Apples and walnuts are autumn's perfect pair - especially when combined in a delicious dessert! Whether in an apple-walnut loaf, or breakfast muffins - this duo works well in so many all-American favorites.
Apples and walnuts are loaded with dietary fiber, which helps lower blood cholesterol and glucose; and prevents constipation.
- Soluble fiber is gel-like and helps to lower blood cholesterol and glucose. Apples are high in soluble fiber as are oats, peas, beans and barley.
- Insoluble fiber is roughage, which increases the weight and size of stool and softens it. Walnuts are high in insoluble fiber as are vegetables, whole wheat, wheat bran and potatoes.
- There are thousands of apple varieties but only about 100 are grown commercially in the U.S.
- The top apple producing countries are China, the U.S. and Turkey.
- Apples are naturally free of fat, sodium, and cholesterol.
- One medium-sized apple is about 80 calories and has five grams of dietary fiber.
- Apples are a great source of the soluble fiber pectin.
- The pilgrims planted the first United States apple trees in the Massachusetts Bay Colony.
- A serving of walnuts is one ounce, which equals seven shelled walnuts or 14 shelled halves.
- One ounce of walnuts contains 4 grams protein and 2 grams of dietary fiber.
- Walnuts are the oldest tree food known to man, dating back to 7000 B.C.
- Walnuts are one of the best plant food sources of omega-3 fatty acids (healthy fats).
- Walnuts are a good source of magnesium and phosphorus.
- The top walnut producing countries are China, Iran and the U.S.
- 1 cup whole-wheat graham flour or flour of your choice
- ¼ cup organic sugar
- ¾ teaspoon double-acting baking powder
- ½ teaspoon ground cinnamon
- 1⁄16 teaspoon (or a pinch) ground nutmeg
- ¼ teaspoon salt
- 1 large apple, finely chopped
- ½ cup walnuts, finely chopped
- 1 egg or 2 egg whites
- ½ cup unsweetened apple juice
- ½ cup unsweetened applesauce
- Nonstick cooking spray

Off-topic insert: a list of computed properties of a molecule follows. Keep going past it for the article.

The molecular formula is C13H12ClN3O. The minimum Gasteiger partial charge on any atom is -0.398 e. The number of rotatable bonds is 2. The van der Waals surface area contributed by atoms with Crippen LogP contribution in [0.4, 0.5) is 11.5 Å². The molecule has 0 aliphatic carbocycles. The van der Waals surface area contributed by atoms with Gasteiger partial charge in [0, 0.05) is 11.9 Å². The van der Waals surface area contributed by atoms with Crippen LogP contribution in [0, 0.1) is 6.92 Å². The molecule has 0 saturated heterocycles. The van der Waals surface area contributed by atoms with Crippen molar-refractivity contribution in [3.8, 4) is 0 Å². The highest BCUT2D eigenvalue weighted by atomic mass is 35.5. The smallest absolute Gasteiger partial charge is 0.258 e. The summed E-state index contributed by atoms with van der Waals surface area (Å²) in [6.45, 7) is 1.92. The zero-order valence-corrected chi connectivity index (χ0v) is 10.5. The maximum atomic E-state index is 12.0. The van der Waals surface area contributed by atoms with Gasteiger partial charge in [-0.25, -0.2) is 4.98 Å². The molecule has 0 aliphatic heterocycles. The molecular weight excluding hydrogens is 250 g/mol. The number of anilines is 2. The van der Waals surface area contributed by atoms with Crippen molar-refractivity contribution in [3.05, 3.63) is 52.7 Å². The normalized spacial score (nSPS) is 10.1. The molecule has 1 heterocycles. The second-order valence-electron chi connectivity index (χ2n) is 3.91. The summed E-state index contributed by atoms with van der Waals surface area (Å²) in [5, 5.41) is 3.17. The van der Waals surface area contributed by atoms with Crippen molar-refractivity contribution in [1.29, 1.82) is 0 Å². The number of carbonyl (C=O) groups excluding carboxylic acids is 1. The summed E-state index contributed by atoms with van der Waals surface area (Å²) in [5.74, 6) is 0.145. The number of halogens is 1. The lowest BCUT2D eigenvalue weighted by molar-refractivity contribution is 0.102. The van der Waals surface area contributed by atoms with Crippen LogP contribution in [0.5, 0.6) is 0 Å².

In a medium-sized bowl, combine flour, sugar, baking powder, spices and salt. In another medium-sized bowl, combine apples and walnuts. Lightly dust apples and walnuts with a small amount of the flour mixture. In a third large bowl, lightly beat egg or egg whites, apple juice and applesauce.
Add flour mixture to the egg mixture. Mix well, then gently fold apple and chopped walnuts into batter.
Spray a nonstick 8-inch by 4-inch loaf pan (or 6-inch by 2-inch round pan) or muffin tin with cooking spray. Turn batter into pan or evenly pour into muffin cups. Bake for 30 to 35 minutes or until toothpick comes out clean. It's not overly sweet and can be served with jam.
This muffin / cake is also delicious at breakfast and with afternoon tea.
"An apple a day keeps the doctor away" is one of those sayings that has lots of truth to it, so add another apple if you like it fruity!
Along with heart-healthy omega-3 fatty acids, walnuts also contain vitamin E.
Nutrition facts per serving made with a whole egg (125 grams): 210 calories, 7 grams fat, 160 milligrams sodium, 34 grams carbohydrates, 4.6 grams dietary fiber, 5.5 grams protein.
For more healthy recipes and the way to longevity, pick up a copy of Layne's award winning book: Beyond The Mediterranean Diet: European Secrets Of The Super-Healthy, available on Amazon.com and BarnesandNoble.com.
Layne Lieberman, MS, RD, CDN, is an award-winning registered dietitian, educator and entrepreneur. She is author of the book Beyond the Mediterranean Diet: European Secrets of the Super-Healthy. Read her blog and follow her on Facebook, Twitter, LinkedIn, Google+, Pinterest, Instagram and The Huffington Post.
This recipe is adapted from my book Beyond The Mediterranean Diet: European Secrets Of The Super-Healthy.